According to one development, the base station changes the sequence in which the transmission directions are used, and transmits information about the changed sequence, on the basis of the received information about the reception quality. The information about the changed sequence can be transmitted in a corresponding manner to the transmission of the information about the previously used sequence. The change in the sequence preferably comprises omission of at least one transmission direction. For example, this means that it is possible to first of all use four transmission directions in a specific sequence, followed by three of the four transmission directions in a specific sequence. The change in the sequence makes it possible, for example, to use one transmission direction a plurality of times successively, or more often than the other transmission directions that are used. It is particularly advantageous to transmit information about the change in the sequence when information about the sequence is transmitted periodically.

In one refinement, a further base station uses different transmission directions successively in order to transmit messages to subscriber stations, with the sequence of use of the transmission directions of the base station and the sequence of use of the transmission directions of the further base station being matched to one another. The transmission directions which are used by the base station and the further base station may be the same, when seen from the respective base station as a reference point, in which case this may also relate to just some of the transmission directions. The matching of the two sequences means that it is then possible to adapt the sequence of one base station such that the other base station has changed its sequence or will change its sequence.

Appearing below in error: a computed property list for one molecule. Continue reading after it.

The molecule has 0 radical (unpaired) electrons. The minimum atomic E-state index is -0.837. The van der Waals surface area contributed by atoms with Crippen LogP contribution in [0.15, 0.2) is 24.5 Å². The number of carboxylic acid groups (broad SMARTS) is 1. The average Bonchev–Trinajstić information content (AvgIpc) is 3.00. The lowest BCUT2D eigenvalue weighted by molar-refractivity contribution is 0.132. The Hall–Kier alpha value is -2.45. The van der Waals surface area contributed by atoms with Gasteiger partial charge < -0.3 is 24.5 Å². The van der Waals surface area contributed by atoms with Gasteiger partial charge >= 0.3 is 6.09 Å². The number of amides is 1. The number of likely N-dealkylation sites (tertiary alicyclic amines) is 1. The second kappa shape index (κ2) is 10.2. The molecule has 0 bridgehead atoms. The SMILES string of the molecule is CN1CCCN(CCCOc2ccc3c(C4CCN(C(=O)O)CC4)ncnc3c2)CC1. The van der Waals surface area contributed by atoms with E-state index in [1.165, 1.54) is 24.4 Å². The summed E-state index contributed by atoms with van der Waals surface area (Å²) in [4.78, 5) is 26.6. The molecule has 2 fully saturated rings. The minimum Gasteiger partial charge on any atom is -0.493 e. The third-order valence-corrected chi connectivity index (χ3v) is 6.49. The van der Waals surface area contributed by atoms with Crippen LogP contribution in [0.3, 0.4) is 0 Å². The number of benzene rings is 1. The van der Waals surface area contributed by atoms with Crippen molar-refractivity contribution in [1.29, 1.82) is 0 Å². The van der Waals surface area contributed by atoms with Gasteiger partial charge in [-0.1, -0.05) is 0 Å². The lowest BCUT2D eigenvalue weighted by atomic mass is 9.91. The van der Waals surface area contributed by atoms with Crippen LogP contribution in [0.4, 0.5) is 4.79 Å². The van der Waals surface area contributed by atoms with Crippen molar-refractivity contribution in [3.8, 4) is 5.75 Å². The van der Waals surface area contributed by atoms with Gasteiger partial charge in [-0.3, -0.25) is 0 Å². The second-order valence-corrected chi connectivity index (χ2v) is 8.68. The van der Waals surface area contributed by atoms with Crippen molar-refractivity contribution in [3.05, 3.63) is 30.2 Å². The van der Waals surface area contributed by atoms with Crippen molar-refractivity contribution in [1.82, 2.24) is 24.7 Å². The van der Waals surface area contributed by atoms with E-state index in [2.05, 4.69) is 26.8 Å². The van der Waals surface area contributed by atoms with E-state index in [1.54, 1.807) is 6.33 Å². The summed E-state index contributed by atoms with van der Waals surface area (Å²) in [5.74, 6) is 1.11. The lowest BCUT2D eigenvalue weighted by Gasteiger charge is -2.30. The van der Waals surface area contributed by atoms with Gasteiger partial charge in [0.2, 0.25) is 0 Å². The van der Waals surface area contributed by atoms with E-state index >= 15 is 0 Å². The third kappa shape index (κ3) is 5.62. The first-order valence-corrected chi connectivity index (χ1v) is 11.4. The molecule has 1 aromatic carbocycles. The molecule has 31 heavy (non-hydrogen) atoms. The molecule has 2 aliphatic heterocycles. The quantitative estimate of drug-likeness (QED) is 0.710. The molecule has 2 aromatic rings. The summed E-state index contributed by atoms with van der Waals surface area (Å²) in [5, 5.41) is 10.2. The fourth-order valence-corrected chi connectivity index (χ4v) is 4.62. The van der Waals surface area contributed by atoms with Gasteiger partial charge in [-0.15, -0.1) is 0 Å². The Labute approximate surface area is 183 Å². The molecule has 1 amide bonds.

It is advantageous for first and second information items about subscriber-end reception quality to be determined, with the first information items being determined from a channel estimate by one subscriber station using the omnidirectionally transmitted pilot signal from the base station and using information about at least some of the transmission directions of the base station, and with the second information items being determined from a channel estimate by the subscriber station using an omnidirectionally transmitted pilot signal from the further base station and using information about at least some of the transmission directions of the further base station, and with the first and the second information items being taken into account when assigning radio resources to the subscriber station. This makes it possible to include intercell interference in the resource allocation for the assignment of radio resources, in particular to subscriber stations which are located in the vicinity of the boundaries of the respective radio cells.